The state of Illinois now has a gun register. People are expected to tell the government what they currently have so they know where all the lawfully owned guns are located. Not all of them, of course, just those evil “assault weapons.”
This was billed as a way to prevent so-called gun crime, of course, though no one with half a brain things the bad guys are going to register jack. Not that most of them would use an AR-15 anyway. Handguns are much more concealable.
So far, not a lot of people are taking advantage of the registration period.
In fact, it seems this has someone worried. Now they’re running reports of what happens if someone doesn’t register their guns.
But prominent gun rights advocates have hinted that many people will not just wait, but instead will bypass registration completely.
State Rep. Brad Halbrook (R-Shelbyville) said the registry is near the top of the “million” reasons he voted against the law last January.
Questions like, as Halbrook put it, “What happens when hundreds of thousands of gun owners are non-compliant overnight and otherwise, they’re just otherwise totally law-abiding citizens? What is going to be their punishment for non-compliance?”
The law itself is specific about the penalties that could face gun owners who fail to file affidavits.
Failure to file an endorsement affidavit is a Class A misdemeanor on the first offense.
A second, or subsequent, violation of the registration requirement would be classified a Class 3 felony.
As ISP puts it an FAQ web page, “persons who violate the endorsement affidavit requirements may be arrested and charged.”
Note the “may.”
In response to Halbrook’s question, ISP’s Suzanne Bond said that “it will be up to each individual state’s attorney in the 102 counties to decide how they will enforce that.”
And all of this assumes one thing that it probably shouldn’t: That the authorities will find out someone didn’t register their modern sporting rifle.
That’s a lot harder than many might think.
You see, most people who see such a weapon at a gun range will either figure it’s registered or will figure it isn’t and they don’t care. Unless someone brags that it’s unregistered–and some people really are that stupid–no one will know one way or the other.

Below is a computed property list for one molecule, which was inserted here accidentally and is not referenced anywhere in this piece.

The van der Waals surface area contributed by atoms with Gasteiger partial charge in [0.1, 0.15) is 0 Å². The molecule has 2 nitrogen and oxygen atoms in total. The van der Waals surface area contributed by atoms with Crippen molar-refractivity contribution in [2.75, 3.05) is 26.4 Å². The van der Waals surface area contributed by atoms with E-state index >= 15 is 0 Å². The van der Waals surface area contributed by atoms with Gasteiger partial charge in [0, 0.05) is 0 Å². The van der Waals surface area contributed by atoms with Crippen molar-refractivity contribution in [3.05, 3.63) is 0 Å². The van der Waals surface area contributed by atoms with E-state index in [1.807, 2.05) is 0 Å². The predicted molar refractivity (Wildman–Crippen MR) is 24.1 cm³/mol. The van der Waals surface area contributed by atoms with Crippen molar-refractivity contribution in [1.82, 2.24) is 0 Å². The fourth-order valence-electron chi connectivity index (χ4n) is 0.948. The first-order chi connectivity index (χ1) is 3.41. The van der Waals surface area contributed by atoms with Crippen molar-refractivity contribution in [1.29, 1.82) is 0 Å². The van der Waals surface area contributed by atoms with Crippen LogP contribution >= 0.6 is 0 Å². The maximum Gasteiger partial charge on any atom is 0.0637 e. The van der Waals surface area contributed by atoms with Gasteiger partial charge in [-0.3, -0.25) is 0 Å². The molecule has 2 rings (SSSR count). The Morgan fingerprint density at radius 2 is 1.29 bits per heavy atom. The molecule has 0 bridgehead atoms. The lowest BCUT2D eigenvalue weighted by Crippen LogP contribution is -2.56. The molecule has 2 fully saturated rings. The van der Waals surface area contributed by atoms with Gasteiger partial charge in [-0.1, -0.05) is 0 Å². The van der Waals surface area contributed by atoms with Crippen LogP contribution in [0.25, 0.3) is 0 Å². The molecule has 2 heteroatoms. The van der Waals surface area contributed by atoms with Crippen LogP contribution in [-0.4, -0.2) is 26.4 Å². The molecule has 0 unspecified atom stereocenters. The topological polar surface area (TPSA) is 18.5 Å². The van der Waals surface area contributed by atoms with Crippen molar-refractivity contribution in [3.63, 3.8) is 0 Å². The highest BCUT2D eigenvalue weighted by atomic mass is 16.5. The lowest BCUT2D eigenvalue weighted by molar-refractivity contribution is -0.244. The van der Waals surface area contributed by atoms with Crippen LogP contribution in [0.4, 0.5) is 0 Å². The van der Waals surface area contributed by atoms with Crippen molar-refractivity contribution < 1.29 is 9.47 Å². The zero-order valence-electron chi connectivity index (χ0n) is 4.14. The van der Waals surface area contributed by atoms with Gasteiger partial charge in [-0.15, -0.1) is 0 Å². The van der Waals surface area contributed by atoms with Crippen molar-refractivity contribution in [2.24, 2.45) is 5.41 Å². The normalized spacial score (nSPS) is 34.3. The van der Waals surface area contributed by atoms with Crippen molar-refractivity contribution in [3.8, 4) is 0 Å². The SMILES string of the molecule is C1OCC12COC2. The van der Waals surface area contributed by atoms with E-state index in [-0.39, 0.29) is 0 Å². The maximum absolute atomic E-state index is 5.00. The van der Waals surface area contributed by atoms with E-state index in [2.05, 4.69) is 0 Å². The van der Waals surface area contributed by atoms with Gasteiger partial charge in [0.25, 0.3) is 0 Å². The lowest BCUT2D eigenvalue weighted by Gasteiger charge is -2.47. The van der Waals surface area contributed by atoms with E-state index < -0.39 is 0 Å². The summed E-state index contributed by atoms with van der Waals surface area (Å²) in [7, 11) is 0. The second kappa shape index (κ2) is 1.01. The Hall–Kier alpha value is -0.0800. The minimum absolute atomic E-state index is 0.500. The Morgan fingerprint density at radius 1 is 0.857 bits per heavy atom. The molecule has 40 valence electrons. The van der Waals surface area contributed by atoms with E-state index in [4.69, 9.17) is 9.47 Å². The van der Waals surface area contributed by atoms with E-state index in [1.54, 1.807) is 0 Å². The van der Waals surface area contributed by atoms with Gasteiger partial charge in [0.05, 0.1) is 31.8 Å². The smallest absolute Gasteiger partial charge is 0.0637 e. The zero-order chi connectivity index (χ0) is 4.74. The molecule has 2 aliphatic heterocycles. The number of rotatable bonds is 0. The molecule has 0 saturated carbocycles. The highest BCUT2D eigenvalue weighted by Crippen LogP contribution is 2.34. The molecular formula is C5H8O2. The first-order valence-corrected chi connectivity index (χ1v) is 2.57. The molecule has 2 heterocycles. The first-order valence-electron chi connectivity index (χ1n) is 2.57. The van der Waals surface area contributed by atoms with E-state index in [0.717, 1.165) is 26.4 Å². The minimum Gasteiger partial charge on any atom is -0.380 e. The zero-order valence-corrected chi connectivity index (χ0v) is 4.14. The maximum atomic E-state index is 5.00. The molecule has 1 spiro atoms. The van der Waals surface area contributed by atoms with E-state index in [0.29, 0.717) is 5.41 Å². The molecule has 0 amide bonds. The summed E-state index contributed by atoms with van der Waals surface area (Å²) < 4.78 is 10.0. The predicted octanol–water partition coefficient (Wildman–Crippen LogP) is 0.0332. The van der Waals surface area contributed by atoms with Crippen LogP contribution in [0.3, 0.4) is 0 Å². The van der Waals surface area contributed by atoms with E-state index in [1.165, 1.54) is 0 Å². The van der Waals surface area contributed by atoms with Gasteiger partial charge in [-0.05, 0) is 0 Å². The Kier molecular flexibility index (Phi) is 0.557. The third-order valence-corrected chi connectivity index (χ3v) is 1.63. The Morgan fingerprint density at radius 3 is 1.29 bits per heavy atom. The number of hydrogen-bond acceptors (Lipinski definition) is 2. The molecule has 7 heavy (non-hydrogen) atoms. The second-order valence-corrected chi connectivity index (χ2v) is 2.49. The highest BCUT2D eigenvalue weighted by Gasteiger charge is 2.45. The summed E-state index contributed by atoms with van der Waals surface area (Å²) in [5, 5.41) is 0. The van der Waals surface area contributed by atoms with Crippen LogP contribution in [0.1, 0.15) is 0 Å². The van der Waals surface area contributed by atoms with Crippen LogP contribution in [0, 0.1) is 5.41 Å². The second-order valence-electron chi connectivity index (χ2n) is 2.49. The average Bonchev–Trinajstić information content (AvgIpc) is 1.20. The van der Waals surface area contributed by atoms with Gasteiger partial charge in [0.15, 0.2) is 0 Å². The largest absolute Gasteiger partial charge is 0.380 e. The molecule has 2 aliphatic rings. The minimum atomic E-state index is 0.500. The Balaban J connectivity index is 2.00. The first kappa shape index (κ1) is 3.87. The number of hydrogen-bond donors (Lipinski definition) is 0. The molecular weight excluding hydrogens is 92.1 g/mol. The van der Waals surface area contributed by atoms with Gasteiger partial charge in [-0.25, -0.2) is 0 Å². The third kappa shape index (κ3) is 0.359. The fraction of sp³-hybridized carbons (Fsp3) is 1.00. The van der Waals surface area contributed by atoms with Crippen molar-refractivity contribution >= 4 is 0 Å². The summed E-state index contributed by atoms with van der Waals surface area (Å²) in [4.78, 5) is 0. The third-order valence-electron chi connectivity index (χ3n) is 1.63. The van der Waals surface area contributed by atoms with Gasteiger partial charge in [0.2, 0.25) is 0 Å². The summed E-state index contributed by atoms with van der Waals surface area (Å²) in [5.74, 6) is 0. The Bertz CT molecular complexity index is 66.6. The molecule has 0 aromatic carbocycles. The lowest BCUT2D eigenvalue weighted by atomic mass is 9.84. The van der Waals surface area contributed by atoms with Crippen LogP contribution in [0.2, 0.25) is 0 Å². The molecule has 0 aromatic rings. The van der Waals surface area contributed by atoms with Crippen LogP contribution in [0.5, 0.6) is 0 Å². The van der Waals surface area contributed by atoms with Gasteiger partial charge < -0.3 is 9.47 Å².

As such, unless we have one of those stupid examples I mentioned, the police will likely never know someone has an unregistered AR-15. If they don’t know about it, they can’t arrest anyone for it.
And that’s the real penalty for most people. Nothing.
The law that created the registry, however, also banned the sale of such weapons for millions of people in Illinois, and that’s a bigger thing. So-called assault weapons, termed as modern sporting rifles by the industry that builds and sells them, are useful for self-defense and for sporting purposes, but all of that is now illegal in the Land of Lincoln.
Meanwhile, criminals who want such weapons will still get them. After all, no matter what you ban, if the demand remains, a supply will be provided. We’ve seen that play out repeatedly. That’s not likely to change in Illinois just because they really, really want it to. That’s not how reality works.
For those who have them and aren’t criminals, thus aren’t likely to attract police attention, though, there’s not much chance of anything happening to them. What’s more, people know that, which is probably why so few are registering their guns. It’s why so few registered them in New York when they passed their own registration system for such firearms.
And, honestly, otherwise law-abiding people not tripping over themselves to comply with this isn’t going to cause me a moment of lost sleep.